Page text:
The book covers several theories about the origin of life. These more recent discoveries about RNA are like an extra chapter to that book.

    I’m just a layman in the topic as well, with no formal experience with chemistry and I grasped the concepts in the book pretty well, I think. What I mean to say is that it’s a good read for someone that wants to know more about the quest for the origins of life on our planet.

  • Epistaxis

    Strange how this breakthrough was made by evilutionists and not the Discovery Institute. It’s almost like one side is trying harder than the other to actually figure out the truth.

  • It warms the cockles of my heart and makes me want to yell “in your face” at a creationist. Sadly they won’t listen.

  • This is great work, but as someone whose Ph.D. work was in astrobiology and the evolution of biochemistry, I personally find the entire “RNA world” hypothesis difficult to swallow. (This is the hypothesis that autocatalytic self-reproducing RNA molecules were the first kind of life. It stems from the discovery that the ribosome, most ancient and unique among catalytic proteins, has an RNA backbone in its structure.)

    The problem with the RNA world hypothesis is that all of the reactions studied are endothermic – they require the input of massive amounts of energy. The RNA world experimenters for the most part are pouring in buckets of energy to drive their reactions forward, and eliding the fact that their hypothesis does not explain where this energy would have come from in the primordial world.

    I personally think that *metabolism* needs to come before genome replication. You can’t replicate something if you don’t have an energy source to drive the reactions: to find the earliest origins of life, follow the energy, not the information. See work by Gunther Wachtershauser for someone who, while maybe not entirely accurate, is at least barking up the correct tree.

    But that’s the great thing about science – it allows dissent, and through that dialogue we eventually arrive at greater truths.

  • Reginald Selkirk

    (This is the hypothesis that autocatalytic self-reproducing RNA molecules were the first kind of life. It stems from the discovery that the ribosome, most ancient and unique among catalytic proteins, has an RNA backbone in its structure.)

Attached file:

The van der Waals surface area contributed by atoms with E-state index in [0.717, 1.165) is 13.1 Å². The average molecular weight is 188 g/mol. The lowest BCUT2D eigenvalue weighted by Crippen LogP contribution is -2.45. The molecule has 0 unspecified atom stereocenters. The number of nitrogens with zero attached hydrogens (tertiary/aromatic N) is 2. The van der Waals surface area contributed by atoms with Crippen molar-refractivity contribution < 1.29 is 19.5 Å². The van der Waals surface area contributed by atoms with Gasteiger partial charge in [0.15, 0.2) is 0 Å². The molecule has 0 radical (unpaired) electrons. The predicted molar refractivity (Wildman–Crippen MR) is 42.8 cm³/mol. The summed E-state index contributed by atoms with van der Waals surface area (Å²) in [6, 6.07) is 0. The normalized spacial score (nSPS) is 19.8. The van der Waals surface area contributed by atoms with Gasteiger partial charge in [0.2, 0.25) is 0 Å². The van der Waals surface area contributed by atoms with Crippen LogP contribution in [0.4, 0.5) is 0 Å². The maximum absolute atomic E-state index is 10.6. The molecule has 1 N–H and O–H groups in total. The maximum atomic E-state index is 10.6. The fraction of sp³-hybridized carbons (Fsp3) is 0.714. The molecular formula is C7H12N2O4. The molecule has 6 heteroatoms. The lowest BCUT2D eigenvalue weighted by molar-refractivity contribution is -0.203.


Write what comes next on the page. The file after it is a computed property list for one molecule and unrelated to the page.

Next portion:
The RNA World theory began to be taken seriously in the 1980s, when the existence of catalytic RNA was discovered. It has been known for some time (maybe half a century) that ribosomes contain RNA as well as protein. Around the turn of the century, the crystal structure of ribosomes revealed that the catalytic core of the ribosome is composed of RNA. This is certainly not the entirety of evidence for the RNA world.

    But that’s the great thing about science – it allows dissent,…

    Which is not to say that all dissenting views are equally well-informed and equally attuned to the available evidence.

  • mikespeir

    It won’t matter. Creationists can always retreat into, “Just because it could have happened that way doesn’t mean it did happen that way.”

  • “The priests used to say that faith can move mountains, and nobody believed them. Today the scientists say that they can level mountains, and nobody doubts them.” -Joseph Campbell

    Science 1 Creationism 0

  • Shirakawasuna

    Correction: two ribonucleotides. They also synthesized uracil by treating the cytidine w/ UV light.

  • MattB

    Of course the creationists (Deists in particular) can always resort to the belief that ‘God’ created the necessary environment and chemicals in order for humans to evolve. From their point of view, this sort of discovery merely takes us closer to the mind of God, rather than the beginning of life. It provides creationists with a very convenient and unasailable position. Something even Dawkins acknowledges by saying he could never be more than 99.9% atheist! – a rationality seldom found in the thinking of creationists!